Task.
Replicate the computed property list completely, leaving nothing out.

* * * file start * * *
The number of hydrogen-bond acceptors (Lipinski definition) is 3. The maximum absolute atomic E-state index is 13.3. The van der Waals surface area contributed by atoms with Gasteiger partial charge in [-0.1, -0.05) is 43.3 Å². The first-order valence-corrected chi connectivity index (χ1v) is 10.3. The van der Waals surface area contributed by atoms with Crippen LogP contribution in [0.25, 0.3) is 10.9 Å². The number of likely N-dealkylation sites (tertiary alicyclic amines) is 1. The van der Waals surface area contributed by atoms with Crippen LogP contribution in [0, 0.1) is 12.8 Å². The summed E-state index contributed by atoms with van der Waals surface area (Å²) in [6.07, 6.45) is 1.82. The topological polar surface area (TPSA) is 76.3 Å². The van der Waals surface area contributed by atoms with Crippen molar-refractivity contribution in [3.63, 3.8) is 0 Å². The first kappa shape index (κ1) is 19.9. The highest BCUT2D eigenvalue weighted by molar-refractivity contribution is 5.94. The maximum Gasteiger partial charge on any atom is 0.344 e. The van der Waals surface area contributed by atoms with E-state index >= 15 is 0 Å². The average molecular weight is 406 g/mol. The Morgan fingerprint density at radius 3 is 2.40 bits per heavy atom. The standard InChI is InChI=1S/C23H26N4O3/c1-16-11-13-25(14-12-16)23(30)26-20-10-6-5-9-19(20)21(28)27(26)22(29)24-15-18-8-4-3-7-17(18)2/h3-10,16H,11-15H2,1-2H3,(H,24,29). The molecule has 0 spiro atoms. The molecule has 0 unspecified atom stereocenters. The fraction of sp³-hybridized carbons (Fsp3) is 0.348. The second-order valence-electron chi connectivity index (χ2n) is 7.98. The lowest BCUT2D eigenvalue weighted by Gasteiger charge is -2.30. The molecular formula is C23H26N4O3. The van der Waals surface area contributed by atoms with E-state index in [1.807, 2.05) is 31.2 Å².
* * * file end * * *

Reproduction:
The number of hydrogen-bond acceptors (Lipinski definition) is 3. The maximum absolute atomic E-state index is 13.3. The van der Waals surface area contributed by atoms with Gasteiger partial charge in [-0.1, -0.05) is 43.3 Å². The first-order valence-corrected chi connectivity index (χ1v) is 10.3. The van der Waals surface area contributed by atoms with Crippen LogP contribution in [0.25, 0.3) is 10.9 Å². The number of likely N-dealkylation sites (tertiary alicyclic amines) is 1. The van der Waals surface area contributed by atoms with Crippen LogP contribution in [0, 0.1) is 12.8 Å². The summed E-state index contributed by atoms with van der Waals surface area (Å²) in [6.07, 6.45) is 1.82. The topological polar surface area (TPSA) is 76.3 Å². The van der Waals surface area contributed by atoms with Crippen molar-refractivity contribution in [3.63, 3.8) is 0 Å². The first kappa shape index (κ1) is 19.9. The highest BCUT2D eigenvalue weighted by molar-refractivity contribution is 5.94. The maximum Gasteiger partial charge on any atom is 0.344 e. The van der Waals surface area contributed by atoms with E-state index >= 15 is 0 Å². The average molecular weight is 406 g/mol. The Morgan fingerprint density at radius 3 is 2.40 bits per heavy atom. The standard InChI is InChI=1S/C23H26N4O3/c1-16-11-13-25(14-12-16)23(30)26-20-10-6-5-9-19(20)21(28)27(26)22(29)24-15-18-8-4-3-7-17(18)2/h3-10,16H,11-15H2,1-2H3,(H,24,29). The molecule has 0 spiro atoms. The molecule has 0 unspecified atom stereocenters. The fraction of sp³-hybridized carbons (Fsp3) is 0.348. The second-order valence-electron chi connectivity index (χ2n) is 7.98. The lowest BCUT2D eigenvalue weighted by Gasteiger charge is -2.30. The molecular formula is C23H26N4O3. The van der Waals surface area contributed by atoms with E-state index in [1.807, 2.05) is 31.2 Å².